This is a moral failure. These individuals have dedicated their lives to serving their patients but have been let down at the final hurdle. These doctors are forced to seek alternatives, such as find temporary solutions for a year or two while they wait for another opportunity to apply for a training post, switch specialties, continue working in anaesthetics through a non-training, non-consultant route, move into a different career outside of medicine, or leave the country to be a doctor in Australia or New Zealand.

Expanding medical school places without joined-up thinking and enough postgraduate training as part of a comprehensive workforce plan is naïve and is creating wholly avoidable bottlenecks. The number of postgraduate training posts must be matched to medical school places, and training posts must be available for postgraduate doctors who want them. This would be a better, joined-up approach that allows for clear progression and demonstrate how much the UK values doctors and their sustained training. A much-needed NHS workforce plan with specific numbers is sadly still lacking.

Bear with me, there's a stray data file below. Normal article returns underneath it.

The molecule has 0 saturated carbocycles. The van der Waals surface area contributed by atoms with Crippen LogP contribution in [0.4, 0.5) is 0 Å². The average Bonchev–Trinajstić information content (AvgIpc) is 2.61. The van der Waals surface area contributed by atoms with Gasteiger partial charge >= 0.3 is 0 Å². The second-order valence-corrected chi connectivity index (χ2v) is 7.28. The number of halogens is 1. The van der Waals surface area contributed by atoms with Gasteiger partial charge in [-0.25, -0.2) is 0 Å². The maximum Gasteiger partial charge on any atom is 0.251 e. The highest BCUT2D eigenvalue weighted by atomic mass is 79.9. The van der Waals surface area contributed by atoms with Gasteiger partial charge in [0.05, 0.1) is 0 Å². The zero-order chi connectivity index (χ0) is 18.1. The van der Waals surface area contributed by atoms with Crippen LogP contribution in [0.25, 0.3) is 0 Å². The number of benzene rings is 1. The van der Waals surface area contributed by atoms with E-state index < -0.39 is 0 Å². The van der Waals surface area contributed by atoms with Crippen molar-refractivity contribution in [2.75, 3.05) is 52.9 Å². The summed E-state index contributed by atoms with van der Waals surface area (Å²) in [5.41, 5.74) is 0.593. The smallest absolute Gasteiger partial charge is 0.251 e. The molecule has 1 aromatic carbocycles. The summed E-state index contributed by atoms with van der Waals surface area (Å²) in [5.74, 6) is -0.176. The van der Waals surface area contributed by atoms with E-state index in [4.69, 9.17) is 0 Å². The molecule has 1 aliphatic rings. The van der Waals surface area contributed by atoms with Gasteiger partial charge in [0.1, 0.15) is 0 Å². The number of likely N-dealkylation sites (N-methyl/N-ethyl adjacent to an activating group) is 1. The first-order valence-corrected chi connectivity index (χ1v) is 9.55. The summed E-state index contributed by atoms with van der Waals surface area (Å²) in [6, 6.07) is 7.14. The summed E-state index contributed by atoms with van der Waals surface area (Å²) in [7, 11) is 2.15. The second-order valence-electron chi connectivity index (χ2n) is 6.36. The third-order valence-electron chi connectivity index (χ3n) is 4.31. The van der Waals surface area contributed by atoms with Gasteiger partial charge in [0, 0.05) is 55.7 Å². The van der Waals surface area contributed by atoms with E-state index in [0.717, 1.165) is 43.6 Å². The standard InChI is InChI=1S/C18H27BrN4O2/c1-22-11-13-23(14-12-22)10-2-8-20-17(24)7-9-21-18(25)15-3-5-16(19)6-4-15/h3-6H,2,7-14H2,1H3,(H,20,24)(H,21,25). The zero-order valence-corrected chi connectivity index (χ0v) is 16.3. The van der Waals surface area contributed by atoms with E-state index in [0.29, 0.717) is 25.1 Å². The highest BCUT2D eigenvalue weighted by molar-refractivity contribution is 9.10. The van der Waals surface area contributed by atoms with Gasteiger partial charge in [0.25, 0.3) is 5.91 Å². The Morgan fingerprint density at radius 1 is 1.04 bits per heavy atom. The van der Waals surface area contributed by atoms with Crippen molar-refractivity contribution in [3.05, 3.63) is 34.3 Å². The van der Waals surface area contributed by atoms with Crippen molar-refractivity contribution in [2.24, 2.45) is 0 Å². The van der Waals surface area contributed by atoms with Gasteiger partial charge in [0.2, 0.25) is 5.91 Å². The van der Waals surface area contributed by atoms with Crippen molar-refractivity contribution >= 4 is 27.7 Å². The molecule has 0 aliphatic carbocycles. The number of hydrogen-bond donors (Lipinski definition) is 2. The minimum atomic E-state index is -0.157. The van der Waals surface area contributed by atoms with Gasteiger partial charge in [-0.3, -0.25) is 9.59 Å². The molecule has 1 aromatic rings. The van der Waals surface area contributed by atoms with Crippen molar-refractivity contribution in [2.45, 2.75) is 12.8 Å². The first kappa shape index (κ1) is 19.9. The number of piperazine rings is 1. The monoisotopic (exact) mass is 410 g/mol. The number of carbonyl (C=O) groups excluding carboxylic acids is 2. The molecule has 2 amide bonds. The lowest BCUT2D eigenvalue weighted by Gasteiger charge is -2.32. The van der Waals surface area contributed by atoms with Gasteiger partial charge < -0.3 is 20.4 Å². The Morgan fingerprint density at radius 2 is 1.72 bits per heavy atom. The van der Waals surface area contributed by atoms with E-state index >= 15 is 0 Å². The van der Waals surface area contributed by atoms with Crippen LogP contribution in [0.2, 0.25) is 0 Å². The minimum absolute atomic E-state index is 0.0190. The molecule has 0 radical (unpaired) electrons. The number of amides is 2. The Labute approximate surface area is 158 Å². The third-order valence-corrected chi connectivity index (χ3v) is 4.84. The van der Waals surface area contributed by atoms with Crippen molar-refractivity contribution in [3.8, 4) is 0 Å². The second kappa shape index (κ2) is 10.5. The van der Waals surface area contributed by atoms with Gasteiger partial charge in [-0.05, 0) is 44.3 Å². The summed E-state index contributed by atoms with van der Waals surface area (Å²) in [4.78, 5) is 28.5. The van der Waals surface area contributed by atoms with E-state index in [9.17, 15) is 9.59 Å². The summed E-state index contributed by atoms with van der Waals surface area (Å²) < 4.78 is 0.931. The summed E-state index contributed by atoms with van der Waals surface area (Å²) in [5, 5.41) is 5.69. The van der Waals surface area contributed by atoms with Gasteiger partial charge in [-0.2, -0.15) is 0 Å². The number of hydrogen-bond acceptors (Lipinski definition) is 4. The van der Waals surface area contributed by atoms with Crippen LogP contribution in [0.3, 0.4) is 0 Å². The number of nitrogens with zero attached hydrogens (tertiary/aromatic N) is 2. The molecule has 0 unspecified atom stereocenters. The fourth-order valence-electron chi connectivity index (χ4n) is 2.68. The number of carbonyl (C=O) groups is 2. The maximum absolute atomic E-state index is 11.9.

The NHS needs more doctors, as well as nurses and allied healthcare professionals. But increasing undergraduate places without matching this at postgraduate level has a profound long-term impact. This approach is letting down the NHS, the public and hundreds of dedicated doctors. “Training more doctors than ever before” sounds good but in the grand scheme of things, it is meaningless.

[Read more: The NHS workforce crisis could be solved by reforming medical training]

This article was originally published on 5 May 2023.

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Select and enter your email address Your weekly guide to the best writing on ideas, politics, books and culture every Saturday. The best way to sign up for The Saturday Read is via saturdayread.substack.com The New Statesman's quick and essential guide to the news and politics of the day. The best way to sign up for Morning Call is via morningcall.substack.com Our Thursday ideas newsletter, delving into philosophy, criticism, and intellectual history. The best way to sign up for The Salvo is via thesalvo.substack.com Stay up to date with NS events, subscription offers & updates. Weekly analysis of the shift to a new economy from the New Statesman's Spotlight on Policy team. The best way to sign up for The Green Transition is via spotlightonpolicy.substack.com